Saarikko, Orpo: Russia’s retaliation is the price we have to pay

Saarikko, Orpo: Russia's retaliation is the price we have to pay

the Treasury minister Annika Saarikko (Cen) and former Minister of Finance, Chairman of the Coalition Party (NCP) Petteri Orpoagree that Russia’s attack on Ukraine will have a detrimental effect on the Finnish economy.

The scale of the impact will become apparent as Russia responds to Western economic sanctions resulting from Russia’s military offensive against Ukraine.

Saarikko told Yle’s breakfast television on Friday morning that while the consequences can be serious, they are worth enduring.

"Peace is the highest value of Western democracy. The cost of these sanctions is only bearable," The archipelago said.

NCP chairman Orpo, who was also in the studio on Friday morning, stressed that a response to Russia’s attack on Ukraine was necessary. He said this means the toughest possible sanctions, even if Russia’s retaliation is inevitable.

"That is the price we have to pay together and we have to endure. I think we can deal with it because we want to show solidarity," The orphan said.

Orpo: Energy prices rise ‘very seriously’

Both Saarikko and Orpo continued to agree that Russia’s expected retaliation will hit energy prices in particular.

"Not only Finland, but the whole of Europe is heavily dependent on Russian energy imports. Right now, this has been reflected in a very sharp rise in oil prices," The archipelago said.

Orpo, on the other hand, described the rise in petrol and electricity prices in Finland as follows "really serious".

"This must be taken very seriously and ways must be found [to tackle it]. From the point of view of the opposition, we have put forward measures to improve people’s livelihoods. Many measures are needed here," he added.

Saarikko: Focus on Finland’s security of supply

Minister of Finance Saarikko said that although the effects of the crisis on the economy will be manifold, he is particularly concerned about the growing uncertainty in world markets.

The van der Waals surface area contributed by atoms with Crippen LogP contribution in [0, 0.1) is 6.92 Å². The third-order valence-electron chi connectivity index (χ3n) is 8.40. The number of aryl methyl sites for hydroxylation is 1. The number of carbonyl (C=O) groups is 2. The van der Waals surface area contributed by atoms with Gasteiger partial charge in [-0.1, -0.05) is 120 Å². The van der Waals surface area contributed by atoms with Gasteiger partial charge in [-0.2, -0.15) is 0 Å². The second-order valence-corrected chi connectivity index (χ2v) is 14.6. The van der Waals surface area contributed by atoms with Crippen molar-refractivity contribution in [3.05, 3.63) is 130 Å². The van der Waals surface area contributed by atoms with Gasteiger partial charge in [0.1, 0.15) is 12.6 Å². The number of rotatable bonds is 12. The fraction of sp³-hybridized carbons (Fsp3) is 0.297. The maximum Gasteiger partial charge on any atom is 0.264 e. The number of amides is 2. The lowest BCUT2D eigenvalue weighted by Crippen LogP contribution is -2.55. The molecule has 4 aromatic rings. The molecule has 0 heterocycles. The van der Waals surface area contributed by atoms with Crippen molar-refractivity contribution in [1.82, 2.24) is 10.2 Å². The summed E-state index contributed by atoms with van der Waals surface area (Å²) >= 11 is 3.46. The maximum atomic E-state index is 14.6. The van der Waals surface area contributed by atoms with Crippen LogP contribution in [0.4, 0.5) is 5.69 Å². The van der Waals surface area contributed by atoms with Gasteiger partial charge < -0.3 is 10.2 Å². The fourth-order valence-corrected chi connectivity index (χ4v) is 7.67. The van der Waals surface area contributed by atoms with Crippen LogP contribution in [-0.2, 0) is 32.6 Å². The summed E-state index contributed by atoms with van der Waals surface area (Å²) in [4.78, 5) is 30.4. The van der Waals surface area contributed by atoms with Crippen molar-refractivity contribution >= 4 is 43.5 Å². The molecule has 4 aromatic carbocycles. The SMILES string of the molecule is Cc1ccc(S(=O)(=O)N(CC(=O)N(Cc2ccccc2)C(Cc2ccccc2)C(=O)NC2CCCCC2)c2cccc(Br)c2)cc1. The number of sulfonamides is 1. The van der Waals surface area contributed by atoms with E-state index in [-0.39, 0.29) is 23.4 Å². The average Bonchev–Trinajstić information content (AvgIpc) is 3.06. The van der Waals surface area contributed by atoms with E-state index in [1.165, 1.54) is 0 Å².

"It is never a good thing for the economy if there is deep uncertainty around it. For example, I cannot promise that inflation will stop, but it is justified to worry that" The archipelago said.

He added that Finland and other European countries are also heavily indebted due to the coronavirus pandemic. On the other hand, economic growth has been strong in recent months, he pointed out.

"The worst case scenario would be one where economic growth slows but prices remain high. It is not yet worth predicting, but I emphasize the importance of preparation," Saarikko stated and added that the preparation should not only be financial, but should also focus on Finland’s security of supply.

Orphan: NATO membership “a real deterrent”

In the broadcast on Friday morning, Orpo and Saarikko also talked about Finland’s possibility of applying for membership in NATO.

Orpo’s NCP has long supported Finland’s accession to NATO.

"That would increase our security. Maintaining NATO membership as an option is a deterrent in itself, but membership would be a real deterrent." The orphan said.

According to Saarikko, making such decisions in the midst of a crisis would not be the wisest course of action. He added that the Center wants to keep the choice open, but such a decision requires a strong security policy rationale and broad public support.

In response to Saarikko’s comments, Orpo stated that the NCP would not send the application to NATO immediately.

"However, it must be said that our security environment changed completely yesterday [Thursday] morning," The orphan said.

Source: The Nordic Page

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